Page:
Texas is suddenly one 10-gallon hat short

Oh, come on. You didn’t really expect a blog named “Letters From Texas” to allow the passing of a fantastic Texan like Larry Hagman to go without notice here, did you? We all grew up with JR, loved to hate JR, hated to love JR, and wondered who shot JR. Way before that, he was the lucky guy who got to shack up with the way-hot Jeannie.

Aside from LBJ or either President Bush, it’s hard to imagine a man more closely associated with Texas and more universally recognizable than Larry Hagman. In fact, years ago I went down to Nicaragua chasing after a woman I never caught, and after arriving in the Managua airport, knowing very little Spanish and realizing I needed to be on the other end of the country, I hired a guy who  spoke very little English to drive me there in the middle of the night. The first thing he wanted to know after I told him I’m a Texan: what’s JR Ewing really like?

I laughed and told the driver I didn’t know. I’d only briefly met the man once, in the Texas Capitol. But when I heard that Hagman had passed away, I contacted a couple of other Texans who did know him. I was just as curious as my Nicaraguan driver.

My friend Mary Mapes of Dallas (the town, not the TV show), whose words have long graced the sidebar to your immediate left, knew him. Here’s what she had to say:

He had a great hissing laugh and a really good sense of humor. Very quick, and very self-deprecating. He was interested in journalism and had several subjects he really liked to talk about, including veterans and PTSD.

He loved Texas, and loved making fun of Texas and Texans in the way that only someone from here and of here can get away with.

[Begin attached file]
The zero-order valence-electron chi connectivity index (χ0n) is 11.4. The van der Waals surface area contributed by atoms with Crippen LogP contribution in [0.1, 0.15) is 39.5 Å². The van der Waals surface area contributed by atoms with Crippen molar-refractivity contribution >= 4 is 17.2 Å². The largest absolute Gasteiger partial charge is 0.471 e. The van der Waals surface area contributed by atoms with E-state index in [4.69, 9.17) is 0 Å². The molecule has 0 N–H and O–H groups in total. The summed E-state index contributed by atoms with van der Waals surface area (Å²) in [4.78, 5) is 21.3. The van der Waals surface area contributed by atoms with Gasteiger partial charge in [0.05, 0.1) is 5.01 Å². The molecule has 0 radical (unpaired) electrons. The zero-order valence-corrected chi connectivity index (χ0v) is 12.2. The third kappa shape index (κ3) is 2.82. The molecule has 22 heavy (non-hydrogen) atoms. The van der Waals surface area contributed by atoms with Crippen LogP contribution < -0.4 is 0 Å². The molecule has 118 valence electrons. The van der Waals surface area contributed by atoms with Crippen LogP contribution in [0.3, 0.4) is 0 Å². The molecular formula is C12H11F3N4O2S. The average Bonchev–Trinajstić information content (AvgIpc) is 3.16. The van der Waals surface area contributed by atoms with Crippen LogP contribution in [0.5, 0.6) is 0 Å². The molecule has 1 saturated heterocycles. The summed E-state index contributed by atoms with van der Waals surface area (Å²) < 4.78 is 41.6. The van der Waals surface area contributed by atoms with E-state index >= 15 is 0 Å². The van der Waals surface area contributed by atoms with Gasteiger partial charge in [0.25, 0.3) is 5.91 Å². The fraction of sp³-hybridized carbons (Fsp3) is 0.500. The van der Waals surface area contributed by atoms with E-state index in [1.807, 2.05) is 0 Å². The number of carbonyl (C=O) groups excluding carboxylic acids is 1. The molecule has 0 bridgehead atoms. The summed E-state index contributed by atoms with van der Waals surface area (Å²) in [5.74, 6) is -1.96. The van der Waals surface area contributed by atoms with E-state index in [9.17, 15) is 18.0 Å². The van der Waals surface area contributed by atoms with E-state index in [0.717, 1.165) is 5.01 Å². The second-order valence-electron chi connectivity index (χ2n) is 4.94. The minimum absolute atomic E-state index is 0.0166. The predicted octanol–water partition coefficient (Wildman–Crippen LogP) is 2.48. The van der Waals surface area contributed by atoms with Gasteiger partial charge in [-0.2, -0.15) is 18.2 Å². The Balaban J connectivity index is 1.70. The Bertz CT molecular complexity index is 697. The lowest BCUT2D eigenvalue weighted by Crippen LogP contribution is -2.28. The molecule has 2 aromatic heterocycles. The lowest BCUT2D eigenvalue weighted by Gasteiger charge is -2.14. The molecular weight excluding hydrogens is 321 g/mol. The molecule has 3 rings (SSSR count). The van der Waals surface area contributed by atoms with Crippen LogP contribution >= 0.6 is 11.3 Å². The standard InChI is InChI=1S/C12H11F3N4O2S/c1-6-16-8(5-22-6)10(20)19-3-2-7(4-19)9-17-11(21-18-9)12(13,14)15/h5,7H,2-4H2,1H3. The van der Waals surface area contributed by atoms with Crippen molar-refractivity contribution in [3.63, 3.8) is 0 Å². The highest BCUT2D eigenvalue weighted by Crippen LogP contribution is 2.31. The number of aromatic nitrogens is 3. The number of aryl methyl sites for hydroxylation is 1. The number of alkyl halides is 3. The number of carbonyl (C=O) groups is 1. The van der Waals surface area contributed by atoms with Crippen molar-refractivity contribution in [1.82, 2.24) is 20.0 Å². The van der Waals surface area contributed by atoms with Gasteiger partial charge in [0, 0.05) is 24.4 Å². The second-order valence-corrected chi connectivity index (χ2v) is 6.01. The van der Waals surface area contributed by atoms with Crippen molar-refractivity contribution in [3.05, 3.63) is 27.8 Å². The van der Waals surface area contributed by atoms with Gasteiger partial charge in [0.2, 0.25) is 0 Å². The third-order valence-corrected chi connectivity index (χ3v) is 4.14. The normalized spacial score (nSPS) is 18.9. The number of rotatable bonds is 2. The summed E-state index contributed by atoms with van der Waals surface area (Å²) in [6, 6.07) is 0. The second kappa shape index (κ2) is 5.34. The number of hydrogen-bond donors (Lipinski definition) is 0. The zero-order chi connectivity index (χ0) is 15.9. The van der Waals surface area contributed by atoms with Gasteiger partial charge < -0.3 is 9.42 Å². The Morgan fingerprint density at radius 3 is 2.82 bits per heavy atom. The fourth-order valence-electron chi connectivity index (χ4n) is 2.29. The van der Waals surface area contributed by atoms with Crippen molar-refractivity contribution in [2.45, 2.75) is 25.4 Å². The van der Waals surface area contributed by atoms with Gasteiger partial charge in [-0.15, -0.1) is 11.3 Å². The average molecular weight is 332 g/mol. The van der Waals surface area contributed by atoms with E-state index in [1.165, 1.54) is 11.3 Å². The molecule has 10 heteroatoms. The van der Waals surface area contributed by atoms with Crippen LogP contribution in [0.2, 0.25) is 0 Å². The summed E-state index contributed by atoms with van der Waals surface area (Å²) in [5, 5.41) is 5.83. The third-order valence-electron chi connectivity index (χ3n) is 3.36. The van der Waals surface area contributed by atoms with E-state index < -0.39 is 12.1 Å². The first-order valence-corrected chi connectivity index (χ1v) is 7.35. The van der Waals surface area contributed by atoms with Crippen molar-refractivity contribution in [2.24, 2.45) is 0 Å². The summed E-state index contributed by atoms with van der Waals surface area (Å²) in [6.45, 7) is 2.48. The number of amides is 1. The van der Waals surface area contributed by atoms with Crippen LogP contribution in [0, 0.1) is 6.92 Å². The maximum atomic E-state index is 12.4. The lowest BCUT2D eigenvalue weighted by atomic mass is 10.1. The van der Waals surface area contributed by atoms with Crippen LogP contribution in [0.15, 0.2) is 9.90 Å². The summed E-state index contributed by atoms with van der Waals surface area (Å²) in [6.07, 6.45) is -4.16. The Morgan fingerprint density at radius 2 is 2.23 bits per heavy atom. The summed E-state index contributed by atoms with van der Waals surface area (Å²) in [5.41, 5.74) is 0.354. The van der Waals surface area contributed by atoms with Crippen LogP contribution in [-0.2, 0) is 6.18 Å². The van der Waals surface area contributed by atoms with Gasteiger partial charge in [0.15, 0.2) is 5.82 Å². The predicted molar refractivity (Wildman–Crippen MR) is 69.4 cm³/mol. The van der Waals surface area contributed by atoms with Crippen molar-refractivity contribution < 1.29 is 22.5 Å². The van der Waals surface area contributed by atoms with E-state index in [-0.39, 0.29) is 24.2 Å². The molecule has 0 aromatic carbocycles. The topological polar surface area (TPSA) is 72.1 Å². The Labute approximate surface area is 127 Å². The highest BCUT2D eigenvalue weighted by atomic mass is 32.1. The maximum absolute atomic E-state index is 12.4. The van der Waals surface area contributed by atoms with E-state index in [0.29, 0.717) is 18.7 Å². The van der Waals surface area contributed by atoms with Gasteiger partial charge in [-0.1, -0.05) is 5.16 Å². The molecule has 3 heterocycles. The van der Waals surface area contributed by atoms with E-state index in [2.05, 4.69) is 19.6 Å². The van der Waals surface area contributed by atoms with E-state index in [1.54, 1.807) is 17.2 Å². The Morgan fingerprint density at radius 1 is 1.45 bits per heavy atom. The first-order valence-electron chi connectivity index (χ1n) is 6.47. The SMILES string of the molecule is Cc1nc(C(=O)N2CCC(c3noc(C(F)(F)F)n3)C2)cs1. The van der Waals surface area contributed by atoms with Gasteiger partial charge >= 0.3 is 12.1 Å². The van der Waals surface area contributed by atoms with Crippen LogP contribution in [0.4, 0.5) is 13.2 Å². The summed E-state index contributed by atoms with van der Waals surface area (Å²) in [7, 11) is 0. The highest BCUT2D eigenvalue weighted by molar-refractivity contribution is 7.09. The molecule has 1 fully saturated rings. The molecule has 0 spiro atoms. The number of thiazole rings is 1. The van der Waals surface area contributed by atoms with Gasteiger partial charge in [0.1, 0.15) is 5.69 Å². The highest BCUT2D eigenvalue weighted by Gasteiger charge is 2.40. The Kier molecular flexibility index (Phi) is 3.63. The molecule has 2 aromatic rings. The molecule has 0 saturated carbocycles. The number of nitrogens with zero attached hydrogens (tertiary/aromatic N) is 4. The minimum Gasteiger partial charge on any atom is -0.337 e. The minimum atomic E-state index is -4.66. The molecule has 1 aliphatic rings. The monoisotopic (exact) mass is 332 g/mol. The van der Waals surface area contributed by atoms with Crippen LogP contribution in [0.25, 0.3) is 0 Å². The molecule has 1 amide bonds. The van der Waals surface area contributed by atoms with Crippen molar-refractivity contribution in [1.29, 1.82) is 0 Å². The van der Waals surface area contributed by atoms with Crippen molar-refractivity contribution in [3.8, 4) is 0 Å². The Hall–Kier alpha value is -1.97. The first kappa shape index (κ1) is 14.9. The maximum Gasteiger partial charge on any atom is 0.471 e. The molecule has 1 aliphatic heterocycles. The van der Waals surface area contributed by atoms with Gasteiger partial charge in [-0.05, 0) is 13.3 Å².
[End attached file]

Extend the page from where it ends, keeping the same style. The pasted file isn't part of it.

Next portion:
A fascinating detail I always noticed is how different he looked, and even acted, without the big ol’ hat. I was at a party at Lisa Blue’s house and hadn’t met him yet, when I realized that the rather dignified man walking past me (hatless) was Larry. White hair, regal carriage, quiet, and elegant. Next time I saw him that evening, he had the hat on. And it was a transformation. He seemed taller, edgier, more of a rapscallion, crazy eyebrows, the whole JR look. He seemed to revel in his Texas alter ego.

Philanthropist, politico, and Dallas lawyer (the town, not the TV show – STOP THAT) Lisa Blue knew Larry Hagman well. He was not only among her closest friends, but she also serves as the founding board member of Hagman’s foundation.  He organized the foundation because, as Lisa explained, “he wanted to give back in some way.”

Lisa’s bottom line on her friend:

He was probably the kindest person I ever met. He went out of his way to make sure people were included, and always asked them about their background, and was always very kind to his fans. He was the kind of guy who, if went to the doctor, he’d find out all about the nurse – her interests, her passions. He wasn’t at all like the character he portrayed.

Lisa, who was with him this week, told me that he went the way he wanted to go – quickly, and surrounded by people who loved him, and whom he loved. She said that in their last conversation, he told her that he’d had a wonderful life. That he was blessed. That he was so in love with his wife and his family.

I wish I’d known all that before my Nicaraguan driver asked. Rest in peace, Mr. Hagman. Even in death, you’re bigger than life.

Here’s more about the Larry Hagman Foundation, with an opportunity to contribute.

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